Niagara Gazette

July 23, 2013

CALLERI: 'Fruitvale Station' and 'The Conjuring' tell real and fictional horror stories

By Michael Calleri
Niagara Gazette

Niagara Gazette — “Fruitvale Station” and “The Conjuring” are as thematically different as night and day, but both movies are about fear and how that emotion works on the human psyche.

In “Fruitvale Station,” which is based on the true story of Oscar Grant, a 22-year old black man shot in the back by a Bay Area Rapid Transit officer in Oakland, California, the most frightened person is Grant’s mother Wanda, a woman from a close-knit, religious family who understands the dangers that children face as they grow up in a community wracked by poverty and riddled with drugs. Her son is a two-time felon, who is slowly moving beyond his past mistakes. Oscar has a goal, which is to be a better person to the three most important people in his life: his mother, whose birthday falls on New Year's Eve, his girlfriend Sophina, and their beautiful four-year old daughter, Tatiana.

The passionate and powerful film begins on Dec. 31, 2008. Ryan Coogler, whose first feature this is, also wrote the screenplay, which highlights the encounters Oscar has with various family members, friends, and strangers on the last day of his life. Coogler is hugely successful at taking the young man beyond being another violent statistic in a city filled with violent statistics. By New Year’s Day, Oscar would be dead after an altercation on a rapid transit car leads to chaos on the Fruitvale Station platform. Up to then, the movie unreels as a series of well-constructed and revelatory vignettes that tell the audience things about a person’s life that don’t find their way into headlines.

At the BART station, director Coogler switches gears and reveals a stunning grasp of how to present real-time action generated by anger and mayhem, creating a supercharged atmosphere that rivets your attention. Cell phone videos captured the actual shooting of Grant when one of the transit officers pulled out his gun and shot him as he lay on his stomach on the tile. Coogler expertly places his camera in the middle of the melee. You cannot watch this sequence and not be affected by it. Rachel Morrison’s cinematography and Claudia Castello’s and Michael P. Shawver’s editing contribute strongly to the raw emotions and heated tension of the moment.

“Fruitvale Station” is superbly acted by all, with Michael B. Jordan as Oscar, Octavia Spencer as Wanda, and Melonie Diaz as Sophina deserving special mention. You should also take note of Buffalo’s Chad Michael Murray in the brief, but pivotal role of Officer Ingram, the transit cop who shoots Grant.

The movie won both the Grand Jury Prize and the Audience Award for U.S. Dramatic Film in January at the Sundance Film Festival. In May, it was screened in the “Un Certain Regard” section at this year’s Cannes Film Festival where it won the award for Best First Film.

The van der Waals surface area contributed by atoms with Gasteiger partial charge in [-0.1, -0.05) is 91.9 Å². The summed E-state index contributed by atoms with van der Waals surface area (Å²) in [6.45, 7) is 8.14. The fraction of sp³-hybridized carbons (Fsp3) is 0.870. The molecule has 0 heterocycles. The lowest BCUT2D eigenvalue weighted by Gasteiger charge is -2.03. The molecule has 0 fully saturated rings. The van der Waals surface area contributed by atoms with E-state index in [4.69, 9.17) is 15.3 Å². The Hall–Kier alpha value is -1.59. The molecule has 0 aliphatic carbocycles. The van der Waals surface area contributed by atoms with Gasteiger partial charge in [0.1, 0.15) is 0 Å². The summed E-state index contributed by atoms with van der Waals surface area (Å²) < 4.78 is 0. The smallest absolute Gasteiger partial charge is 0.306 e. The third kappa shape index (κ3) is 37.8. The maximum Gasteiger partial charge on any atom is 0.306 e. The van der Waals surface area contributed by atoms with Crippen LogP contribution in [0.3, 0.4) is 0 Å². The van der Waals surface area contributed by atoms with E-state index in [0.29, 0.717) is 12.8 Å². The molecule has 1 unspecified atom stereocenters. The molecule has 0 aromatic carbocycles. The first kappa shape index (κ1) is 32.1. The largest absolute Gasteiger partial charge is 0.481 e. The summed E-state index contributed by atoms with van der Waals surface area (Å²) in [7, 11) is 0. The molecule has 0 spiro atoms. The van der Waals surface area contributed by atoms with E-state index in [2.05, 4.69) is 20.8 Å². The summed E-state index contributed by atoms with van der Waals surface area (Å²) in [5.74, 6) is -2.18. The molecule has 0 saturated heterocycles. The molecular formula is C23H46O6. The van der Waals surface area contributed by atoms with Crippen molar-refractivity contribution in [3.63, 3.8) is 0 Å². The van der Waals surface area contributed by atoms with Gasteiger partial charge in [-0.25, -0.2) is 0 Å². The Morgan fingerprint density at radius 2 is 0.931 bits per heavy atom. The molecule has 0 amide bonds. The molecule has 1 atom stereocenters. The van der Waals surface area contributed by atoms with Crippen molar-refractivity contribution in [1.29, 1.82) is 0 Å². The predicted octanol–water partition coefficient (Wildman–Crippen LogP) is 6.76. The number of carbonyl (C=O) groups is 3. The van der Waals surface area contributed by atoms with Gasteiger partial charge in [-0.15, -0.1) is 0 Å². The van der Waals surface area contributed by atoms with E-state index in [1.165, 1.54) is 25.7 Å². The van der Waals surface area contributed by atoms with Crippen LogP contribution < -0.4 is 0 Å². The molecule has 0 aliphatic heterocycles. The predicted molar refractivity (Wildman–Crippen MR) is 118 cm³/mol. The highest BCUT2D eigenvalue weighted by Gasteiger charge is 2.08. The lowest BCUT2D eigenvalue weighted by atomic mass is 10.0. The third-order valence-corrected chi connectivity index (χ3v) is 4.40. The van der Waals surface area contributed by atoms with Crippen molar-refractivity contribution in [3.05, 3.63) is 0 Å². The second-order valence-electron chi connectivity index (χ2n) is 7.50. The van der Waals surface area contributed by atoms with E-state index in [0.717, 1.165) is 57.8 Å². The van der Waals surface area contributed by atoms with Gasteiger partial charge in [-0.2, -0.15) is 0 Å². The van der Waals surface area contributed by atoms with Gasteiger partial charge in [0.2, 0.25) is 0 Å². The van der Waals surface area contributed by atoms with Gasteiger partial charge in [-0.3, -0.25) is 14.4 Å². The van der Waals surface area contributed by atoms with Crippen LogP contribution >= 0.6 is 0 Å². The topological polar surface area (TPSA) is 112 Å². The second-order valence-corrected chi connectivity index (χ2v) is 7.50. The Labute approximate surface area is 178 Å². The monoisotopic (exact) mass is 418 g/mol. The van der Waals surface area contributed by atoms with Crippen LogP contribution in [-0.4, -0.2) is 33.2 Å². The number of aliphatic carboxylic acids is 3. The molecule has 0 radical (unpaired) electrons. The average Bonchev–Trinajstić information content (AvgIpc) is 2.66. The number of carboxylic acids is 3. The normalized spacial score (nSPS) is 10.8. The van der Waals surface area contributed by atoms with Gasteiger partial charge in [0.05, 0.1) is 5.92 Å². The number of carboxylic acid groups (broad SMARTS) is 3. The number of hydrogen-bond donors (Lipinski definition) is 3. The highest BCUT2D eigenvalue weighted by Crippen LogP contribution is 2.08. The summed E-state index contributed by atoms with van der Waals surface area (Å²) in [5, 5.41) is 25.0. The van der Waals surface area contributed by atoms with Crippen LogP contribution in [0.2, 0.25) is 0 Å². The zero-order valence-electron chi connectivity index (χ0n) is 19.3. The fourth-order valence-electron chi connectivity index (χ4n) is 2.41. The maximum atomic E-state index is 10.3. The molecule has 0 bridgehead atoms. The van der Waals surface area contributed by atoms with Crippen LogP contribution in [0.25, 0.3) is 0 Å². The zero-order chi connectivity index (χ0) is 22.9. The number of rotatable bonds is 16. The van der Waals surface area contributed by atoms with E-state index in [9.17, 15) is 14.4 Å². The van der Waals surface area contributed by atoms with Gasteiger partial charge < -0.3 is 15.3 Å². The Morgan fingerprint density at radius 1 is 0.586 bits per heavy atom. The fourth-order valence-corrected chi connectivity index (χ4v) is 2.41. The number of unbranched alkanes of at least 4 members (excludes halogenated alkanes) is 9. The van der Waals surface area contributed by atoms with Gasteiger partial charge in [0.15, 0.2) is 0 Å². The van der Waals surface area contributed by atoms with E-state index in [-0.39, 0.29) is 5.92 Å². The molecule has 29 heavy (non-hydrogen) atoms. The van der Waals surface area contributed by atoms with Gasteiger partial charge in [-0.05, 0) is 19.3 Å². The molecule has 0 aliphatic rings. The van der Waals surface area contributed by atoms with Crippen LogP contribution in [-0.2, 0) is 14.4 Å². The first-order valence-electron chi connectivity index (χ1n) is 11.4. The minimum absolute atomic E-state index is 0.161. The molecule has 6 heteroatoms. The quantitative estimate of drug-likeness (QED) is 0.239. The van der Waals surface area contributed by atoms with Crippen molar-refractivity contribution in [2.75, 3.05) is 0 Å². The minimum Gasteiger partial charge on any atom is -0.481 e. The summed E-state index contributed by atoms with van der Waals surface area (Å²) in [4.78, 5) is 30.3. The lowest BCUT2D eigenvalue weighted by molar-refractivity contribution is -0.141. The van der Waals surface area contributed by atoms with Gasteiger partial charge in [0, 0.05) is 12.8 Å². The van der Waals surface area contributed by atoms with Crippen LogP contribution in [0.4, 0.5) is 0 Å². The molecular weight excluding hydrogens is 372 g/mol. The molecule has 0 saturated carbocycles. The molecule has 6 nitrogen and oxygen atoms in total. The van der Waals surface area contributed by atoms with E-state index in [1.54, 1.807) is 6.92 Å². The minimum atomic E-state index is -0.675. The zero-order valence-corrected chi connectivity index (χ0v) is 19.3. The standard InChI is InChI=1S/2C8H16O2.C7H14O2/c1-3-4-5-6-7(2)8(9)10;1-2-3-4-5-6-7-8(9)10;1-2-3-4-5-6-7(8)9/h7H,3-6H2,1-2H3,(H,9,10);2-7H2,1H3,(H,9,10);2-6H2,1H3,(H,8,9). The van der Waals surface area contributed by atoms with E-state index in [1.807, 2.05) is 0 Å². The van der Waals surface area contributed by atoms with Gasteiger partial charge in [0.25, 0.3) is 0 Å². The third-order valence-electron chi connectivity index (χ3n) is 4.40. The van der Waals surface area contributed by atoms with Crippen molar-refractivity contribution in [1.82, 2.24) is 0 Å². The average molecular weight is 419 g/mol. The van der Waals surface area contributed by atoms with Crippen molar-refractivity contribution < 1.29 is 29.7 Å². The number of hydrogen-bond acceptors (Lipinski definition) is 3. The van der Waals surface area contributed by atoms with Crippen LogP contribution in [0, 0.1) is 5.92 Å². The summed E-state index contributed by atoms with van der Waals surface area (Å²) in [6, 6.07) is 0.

“Fruitvale Station” richly deserves these honors. It turns Oscar Grant into much more than a cause. It reminds you that he was most importantly: a son, a boyfriend, and a father.

"The Conjuring" is everything you want from a haunted house movie. Directed by James Wan, the man behind the successful torture themed "Saw" films, "The Conjuring" is about the mystery of things that go bump in the night and the fear this engenders. Perhaps importantly for some of you, director Wan does not utilize blood and gore in this feature. He sticks to making you nervous with edgy camerawork, smart editing, and the mental and emotional breakdown of the people who are being haunted by a specter they can't see in a big old house.

The movie, written by twin brothers Chad and Carey Hayes, is set in 1971 and is linked in some ways to the original "The Amityville Horror" fright film, not the awful remake. "The Conjuring" and the original "Amityville Horror" are connected because what happens in both of them is allegedly rooted in actual events.

In "The Conjuring," Ron Livingston and Lili Taylor and their five daughters movie into a house in Harrisville, Rhode Island. Immediately, strange things begin to happen, many of which are clever and startlingly. Fortunately, the couple has access to the Warrens, a husband and wife team of professional exorcists (demonologist and clairvoyant), who offer to help. They are played by Patrick Wilson and Vera Farmiga. The acting in the movie is especially good.

"The Conjuring" is quite entertaining, and it's fun being in a theater with an audience that reacts as one to what's happening on screen. Some of the jolts may even stay with you for a while. Again, this is a not a blood-fest, but rather a classic-style, 1970s play with your mind and fill it with dread horror adventure.

Michael Calleri reviews films for Night and Day. Contact him at